Vox not populi
As editor, I must say it's sad to see at least four domestic or gender violence news stories in this week's edition.
Our critics say we should not publish so many crime stories, but if we ignore this or play it down, where would this lead us? Probably into the same lane with extreme-right wing party Vox.
While incidents are being reported and confirmed (not made up) throughout the country - and more specifically in Callosa, Villajoyosa and Murcia this week - some chose to turn a blind eye and claim, like Vox has, that only 3% of such incidents are 'real', the rest 'invented'.
Can some people really ignore the bruises, cuts, emergency operations and, sadly, the funerals of the victims?
Can you honestly walk up to the 19-year-old who was gangraped in Callosa on New Year's Eve and tell her she 'made it all up'?
Shame on you if you dare to! Because effectively you are assaulting them once again, and ignoring it is not going to work either - this is not 'Fake News'.
But let’s not forget that halfa-million people in the Andalucía region voted for these people and their proposals. And what is even more surprising is that a large number of women are backing this alt-right party.
Forgive my limited masculine mind for this thought, but how can women support a party that has openly demanded the scrapping of all gender violence laws and the withdrawal of funds from all domestic violence aid associations? I'm sure I'm missing something here, but please someone, preferably a female Vox supporter, tell me what on earth it is!
I've even given close thought to change the name of this section as the word Vox has shamefully begin to sound repulsive to many in Spain.
Of course, we can respect opinions, but when they lead to violence and murder we must draw the line. Because Vox's hazardous creed does not stop at that.
Admittedly illegal immigration, regional nationalist education and in fact regional governments themselves are issues that many Spaniards and expats alike would love to amend - but I'm pretty sure we can do better that ' abolish', deport without question' and similar actions.
Let’s not forget that us ' expats' could also be considered 'immigrants' - and that depending on the outcome of Brexit, we may even become illegal immigrants.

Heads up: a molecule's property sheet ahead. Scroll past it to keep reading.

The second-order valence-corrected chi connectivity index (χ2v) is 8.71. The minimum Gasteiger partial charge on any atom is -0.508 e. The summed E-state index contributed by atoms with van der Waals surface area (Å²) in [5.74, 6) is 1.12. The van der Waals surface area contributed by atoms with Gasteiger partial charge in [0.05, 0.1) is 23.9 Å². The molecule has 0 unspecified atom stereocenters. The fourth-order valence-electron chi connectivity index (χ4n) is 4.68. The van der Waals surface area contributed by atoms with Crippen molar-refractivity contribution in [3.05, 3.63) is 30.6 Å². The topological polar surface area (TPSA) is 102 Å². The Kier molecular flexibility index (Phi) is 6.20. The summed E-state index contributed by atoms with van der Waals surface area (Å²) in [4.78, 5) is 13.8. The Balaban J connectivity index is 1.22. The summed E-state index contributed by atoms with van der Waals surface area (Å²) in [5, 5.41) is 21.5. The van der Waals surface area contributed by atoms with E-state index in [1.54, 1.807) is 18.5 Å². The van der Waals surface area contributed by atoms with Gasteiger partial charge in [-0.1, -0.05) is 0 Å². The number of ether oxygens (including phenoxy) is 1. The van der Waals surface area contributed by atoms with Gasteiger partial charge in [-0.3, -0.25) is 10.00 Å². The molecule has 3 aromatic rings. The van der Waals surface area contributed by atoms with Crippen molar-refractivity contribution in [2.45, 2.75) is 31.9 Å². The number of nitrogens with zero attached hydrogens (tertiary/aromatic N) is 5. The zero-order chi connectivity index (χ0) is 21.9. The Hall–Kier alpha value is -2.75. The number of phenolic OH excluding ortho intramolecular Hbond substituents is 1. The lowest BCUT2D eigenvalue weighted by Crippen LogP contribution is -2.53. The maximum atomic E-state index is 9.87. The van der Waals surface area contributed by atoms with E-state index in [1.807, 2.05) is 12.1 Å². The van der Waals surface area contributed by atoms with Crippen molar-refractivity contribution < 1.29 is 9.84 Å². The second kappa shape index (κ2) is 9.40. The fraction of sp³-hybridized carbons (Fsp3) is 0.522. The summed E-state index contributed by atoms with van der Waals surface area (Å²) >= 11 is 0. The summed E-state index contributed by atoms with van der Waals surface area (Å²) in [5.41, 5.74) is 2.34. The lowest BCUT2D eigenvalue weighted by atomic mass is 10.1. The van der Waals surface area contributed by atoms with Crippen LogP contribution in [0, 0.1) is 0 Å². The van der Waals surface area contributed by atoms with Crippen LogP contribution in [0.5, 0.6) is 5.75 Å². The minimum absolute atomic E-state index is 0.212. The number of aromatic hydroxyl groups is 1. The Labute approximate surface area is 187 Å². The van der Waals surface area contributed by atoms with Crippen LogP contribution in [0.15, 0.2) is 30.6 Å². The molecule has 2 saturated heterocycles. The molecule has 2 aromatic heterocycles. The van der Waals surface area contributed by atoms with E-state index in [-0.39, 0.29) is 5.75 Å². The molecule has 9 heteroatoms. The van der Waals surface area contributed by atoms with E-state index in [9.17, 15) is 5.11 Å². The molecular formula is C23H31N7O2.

The demands Vox presented to the PP to support its new regional government also included the encouragement of gender-segregated schools, the protection and promotion of bullfighting and hunting, and the immediate deportation of 52,000 immigrants.
They even want to change the regional day from February 28 to January 2 to celebrate the Christian reconquering of Granada.
Some of the demands themselves are outrageous, the majority cannot be accomplished by a regional government and some are illegal under Spanish and EU laws.
But more frightening is the fact that despite considering them ' unacceptable' the PP actually sat at a negotiating table with them and eventually took on-board some of their proposals - admitted the ' lighter ones'.
In all fairness, some aren't too bad. For example having an 'a la carte' education system where parents can effectively object to their children taking lessons on subjects they do not agree with (mainly religious and sexual education matters). However, this is easier said than done.
Promoting traditional family values cannot be criticised either - although it will aggravate 'non-traditional' families and certain collectives.
Promoting Spanish culture is ok too, but this has already been done worldwide - however torturing bulls and sport-shooting animals is very hard to defend in modern society as being part of your 'culture'.
Even re-centralising some departments such as education (currently kids get a completely different side of the story depending on which region they live in, especially Cataluña), justice and security is worth considering. But when you put these at the bottom of you priority list with the first item being the change of the regional fiesta day - surely your credibility is wrecked.
Some justify the late blooming of an organised extremeright wing party in Spain saying 'the same is happening throughout Europe' - well so did the plague in the dark ages and I can't believe anyone thought it was a trend worth following at the time!
Vox has come about because in Spanish eyes the bid for independence in some regions and the far-left influence in others has caused a general feeling that Spain is breaking up, and sadly they appear to be right - but in this case extremely right. We have always been told extremes are dangerous, yet we now seem to find them trendy.
Let’s just hope for the sake of 'macho' violence victims such as the Callosa 19-year-old that this is not the case with Vox and the rest of Spain.
Indeed let’s hope that in this case Vox is not populi.
A woman joining the Callosa d'En Sarriá protest on Monday